Monday, January 4, 2016
An Open Letter to Gun Control (Story of My Political Socialization)
Oh boy, this opens the can of worms for real.
Like I mentioned in my post on Obama's threat to use executive action to create stricter gun restrictions, I don't really know where I stand on the issue of gun control.
That's not quite true; I know exactly where I stand: I'm conflicted, standing right smack in the middle.
I'll start from the beginning, which is that I used to be completely against guns; I thought that if we just got rid of them all there would be no problem. No guns, no means to kill, am I right? People brought up the points of self protection and for sport, but I couldn't see past the fact that a gun would be anything more than a tool of destruction and death.
And then I heard Dan Carlin's take on the gun control, which sent my left leaning ideals reeling towards the center. He spoke at length about the different values that a gun might bring in a case of self protection. We might be able to quantify the number of cases in which a gun was actually used in a case of self defense, but we will never be able to quantify the number of people for which the gun by their bedside or under the pillow is the only reason they can sleep at night. I couldn't fathom the idea that, for those who grow up seeing a gun everyday, who go hunting on weekends and practice their aim at the firing range, the gun was simply a part of their lifestyle.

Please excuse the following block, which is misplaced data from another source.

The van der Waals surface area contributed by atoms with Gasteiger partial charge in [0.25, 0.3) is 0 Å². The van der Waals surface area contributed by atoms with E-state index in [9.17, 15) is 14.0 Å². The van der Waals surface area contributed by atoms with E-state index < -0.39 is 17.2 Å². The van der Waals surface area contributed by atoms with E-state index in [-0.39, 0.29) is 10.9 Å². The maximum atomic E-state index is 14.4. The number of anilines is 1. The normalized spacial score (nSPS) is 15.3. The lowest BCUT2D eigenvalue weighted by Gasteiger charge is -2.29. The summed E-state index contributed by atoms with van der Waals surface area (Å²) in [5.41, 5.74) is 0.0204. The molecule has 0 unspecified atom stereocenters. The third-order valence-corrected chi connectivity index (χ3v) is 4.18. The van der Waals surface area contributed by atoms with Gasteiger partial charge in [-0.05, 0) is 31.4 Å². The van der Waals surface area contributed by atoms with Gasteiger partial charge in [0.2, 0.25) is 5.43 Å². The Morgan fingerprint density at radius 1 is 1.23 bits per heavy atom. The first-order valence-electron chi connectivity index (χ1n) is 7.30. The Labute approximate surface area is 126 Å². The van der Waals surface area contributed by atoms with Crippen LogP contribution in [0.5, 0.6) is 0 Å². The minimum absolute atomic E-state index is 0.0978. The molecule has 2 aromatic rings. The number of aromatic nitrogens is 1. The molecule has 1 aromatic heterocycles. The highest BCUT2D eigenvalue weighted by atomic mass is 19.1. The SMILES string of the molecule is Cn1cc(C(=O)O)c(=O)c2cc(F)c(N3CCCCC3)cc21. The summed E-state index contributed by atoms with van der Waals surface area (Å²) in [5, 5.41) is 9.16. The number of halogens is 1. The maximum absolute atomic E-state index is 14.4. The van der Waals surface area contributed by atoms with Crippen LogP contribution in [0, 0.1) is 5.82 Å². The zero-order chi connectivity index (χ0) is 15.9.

If this post stirs some rational debate, great. My point, however, was to provide a small window into my political socialization regarding a topic: my viewpoint was cultivated on a diet of MSNBC liberal media, fertilized by the liberal soil of the west coast in California, and trimmed by this generation's social media.
Feel free to analyze; that's why I put this up in the first place.
Carlin, Dan. "Overdue Analysis." Audio blog post. Dan Carlin. Orator LLC, 20 Aug. 2014. Web. 4 Jan. 2016.
Koppel, Ted. Lights Out: A Cyberattack, a Nation Unprepared, Surviving the Aftermath. New York City: Crown, 2015. Print.
My Political Socialization